MENTION THE BAND KANSAS TO THE average listener, and he or she will instantly name two classic rock staples: “Carry On Wayward Son” and “Dust in the Wind.” “Oh, sure, those are the big ones,” says guitarist Richard Williams, who co-founded the progressive rock outfit back in 1970. “I could let it get to me and go, ‘Hey, we’ve got a whole body of work,’ but that would be a waste of time. Those are the songs that brought us to the table. Without ‘Wayward Son’ and “Dust in the Wind,’ we wouldn’t be around today.”
Williams recalls how in 1976, with the band deep in debt to their record label and facing an uncertain future after their first three albums (Kansas, Song for America and Masque) stiffed, they approached the recording of their fourth album, Leftoverture, with a sense of impending doom. “It was a pretty dark time. We were bleeding money pretty seriously,” he says. “We were signed to Kirshner Records, and our benefactor, Don Kirshner, could have easily said, ‘Guys, it’s been fun, but you need to find another record company.’ We needed a hit, and thank goodness we came up with ‘Carry On Wayward Son.’ It saved us so we could go on. And then we had ‘Dust in the Wind.’ Those songs exploded and our worlds changed forever.”
Kansas were in a unique position in the mid Seventies. Not only did they represent the last trace of progressive rock on AM playlists that were suddenly ruled by disco, but they were also one of the very few purveyors of American prog, period. “Not to sound pompous, but we pretty much gave birth to American prog bands,” Williams says. “What’s amazing is, we did it pretty sneakily. We were playing bars in Topeka, doing all the hits of the day — Motown, the British Invasion, all that — but we really wanted to do our own material. So we’d slip in one of our own tunes and tell the crowd that we were playing the B-side of ‘Smoke on the Water.’ We’d stretch songs out and go crazy, and the people loved it. It became our thing.”
Of the seven current members of Kansas, only Williams and drummer Phil Ehart remain from the original crew. Singer Steve Walsh, who ended his on-and-off association with the band in 2014, has been replaced by two co-lead vocalists, Billy Greer and Ronnie Platt, who double on bass and keyboards, respectively. Williams’ longtime guitar foil Kerry Livgren, who also served as Kansas’ chief songwriter, split in 2000, and in his place is New Jersey picker Zak Rizvi. “It feels like a different band sometimes because we’ve got a bunch of newer faces,” Williams says, “but at the same time, it feels like the original band because we’ve got seven guys who really love to perform and create. Back in the day, we let money and business get in the way. This bunch of guys just wants to make music.”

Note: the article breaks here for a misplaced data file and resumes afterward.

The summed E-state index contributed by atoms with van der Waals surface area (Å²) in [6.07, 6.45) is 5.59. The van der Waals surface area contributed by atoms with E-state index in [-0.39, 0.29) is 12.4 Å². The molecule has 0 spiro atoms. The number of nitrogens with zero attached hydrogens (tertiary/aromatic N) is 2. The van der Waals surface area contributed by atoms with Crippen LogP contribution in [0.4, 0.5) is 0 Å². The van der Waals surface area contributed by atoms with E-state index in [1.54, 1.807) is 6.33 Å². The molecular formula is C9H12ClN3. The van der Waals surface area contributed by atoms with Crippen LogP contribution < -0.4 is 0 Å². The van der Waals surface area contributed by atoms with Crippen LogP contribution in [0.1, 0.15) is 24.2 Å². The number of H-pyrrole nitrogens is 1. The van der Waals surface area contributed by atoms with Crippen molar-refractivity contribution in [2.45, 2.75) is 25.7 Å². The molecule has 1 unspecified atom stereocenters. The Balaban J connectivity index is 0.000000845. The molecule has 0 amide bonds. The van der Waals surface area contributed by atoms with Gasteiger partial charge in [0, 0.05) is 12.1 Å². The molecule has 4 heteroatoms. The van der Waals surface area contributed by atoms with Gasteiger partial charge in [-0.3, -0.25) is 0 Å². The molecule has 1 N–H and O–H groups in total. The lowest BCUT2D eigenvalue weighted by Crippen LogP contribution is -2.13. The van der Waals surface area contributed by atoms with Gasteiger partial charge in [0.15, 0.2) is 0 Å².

The band has a new album out, 2020’s The Absence of Presence, and all told, it sounds like quintessential Kansas: there’s muscular, epic prog rockers like “Throwing Mountains” and the eight-minute-plus title track, symphonic power ballads such as “Jets Overhead” and “Memories Down the Line,” and there’s even a “how-over-the-top-can-we-go?” instrumental in the form of “Propulsion 1.”
“We’re kind of always in a state of having to prove ourselves,” Williams says. “We had to do it on our last album, [2016’s] The Prelude Implicit, because it was our first new music in 16 years, and I think this time we had to prove that we still mean it.” He lets out a laugh, then adds, “I imagine on the next one, we’ll have to do the same thing. That’s OK — I’m used to it.”
Before the band got started, who were the guitar players that you were really listening to and emulating?
I was copying anybody who was there. The Yardbirds were pretty big to me. My introduction to blues wasn’t through the Americans; I dug the British guys. John Mayall and the Bluesbreakers, Eric Clapton — Clapton’s first solo album was like Guitar 101 to me. Instead of this twangy rhythmic instrument, suddenly here’s this ballsy guitar with a guttural saxophone lead voice. Suddenly, I was hearing blues in a different way. Of course, I also loved Jimmy Page and Jeff Beck — those guys made a big impression on me. That stuff really formed the basis of my sound and style.
Growing up in Topeka, was it easy for you to get good guitars living where you were?
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